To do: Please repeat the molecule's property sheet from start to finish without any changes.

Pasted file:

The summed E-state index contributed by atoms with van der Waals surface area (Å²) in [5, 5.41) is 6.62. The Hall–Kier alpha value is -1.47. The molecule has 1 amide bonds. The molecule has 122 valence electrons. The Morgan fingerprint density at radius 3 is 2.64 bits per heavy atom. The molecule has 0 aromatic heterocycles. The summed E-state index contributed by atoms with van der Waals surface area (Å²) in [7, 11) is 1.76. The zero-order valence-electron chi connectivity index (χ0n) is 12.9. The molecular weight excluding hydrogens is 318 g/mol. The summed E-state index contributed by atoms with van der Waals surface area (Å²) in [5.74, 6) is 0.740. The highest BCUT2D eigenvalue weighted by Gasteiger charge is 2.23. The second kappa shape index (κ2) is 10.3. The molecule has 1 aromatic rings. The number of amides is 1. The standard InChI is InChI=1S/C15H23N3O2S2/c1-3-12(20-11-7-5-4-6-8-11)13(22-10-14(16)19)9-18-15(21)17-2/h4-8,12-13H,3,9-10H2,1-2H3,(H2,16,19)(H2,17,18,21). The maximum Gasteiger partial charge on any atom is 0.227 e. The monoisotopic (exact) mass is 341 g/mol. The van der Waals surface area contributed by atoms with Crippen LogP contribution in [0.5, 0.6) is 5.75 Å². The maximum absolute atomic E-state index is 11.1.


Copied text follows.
The summed E-state index contributed by atoms with van der Waals surface area (Å²) in [5, 5.41) is 6.62. The Hall–Kier alpha value is -1.47. The molecule has 1 amide bonds. The molecule has 122 valence electrons. The Morgan fingerprint density at radius 3 is 2.64 bits per heavy atom. The molecule has 0 aromatic heterocycles. The summed E-state index contributed by atoms with van der Waals surface area (Å²) in [7, 11) is 1.76. The zero-order valence-electron chi connectivity index (χ0n) is 12.9. The molecular weight excluding hydrogens is 318 g/mol. The summed E-state index contributed by atoms with van der Waals surface area (Å²) in [5.74, 6) is 0.740. The highest BCUT2D eigenvalue weighted by Gasteiger charge is 2.23. The second kappa shape index (κ2) is 10.3. The molecule has 1 aromatic rings. The number of amides is 1. The standard InChI is InChI=1S/C15H23N3O2S2/c1-3-12(20-11-7-5-4-6-8-11)13(22-10-14(16)19)9-18-15(21)17-2/h4-8,12-13H,3,9-10H2,1-2H3,(H2,16,19)(H2,17,18,21). The maximum Gasteiger partial charge on any atom is 0.227 e. The monoisotopic (exact) mass is 341 g/mol. The van der Waals surface area contributed by atoms with Crippen LogP contribution in [0.5, 0.6) is 5.75 Å². The maximum absolute atomic E-state index is 11.1.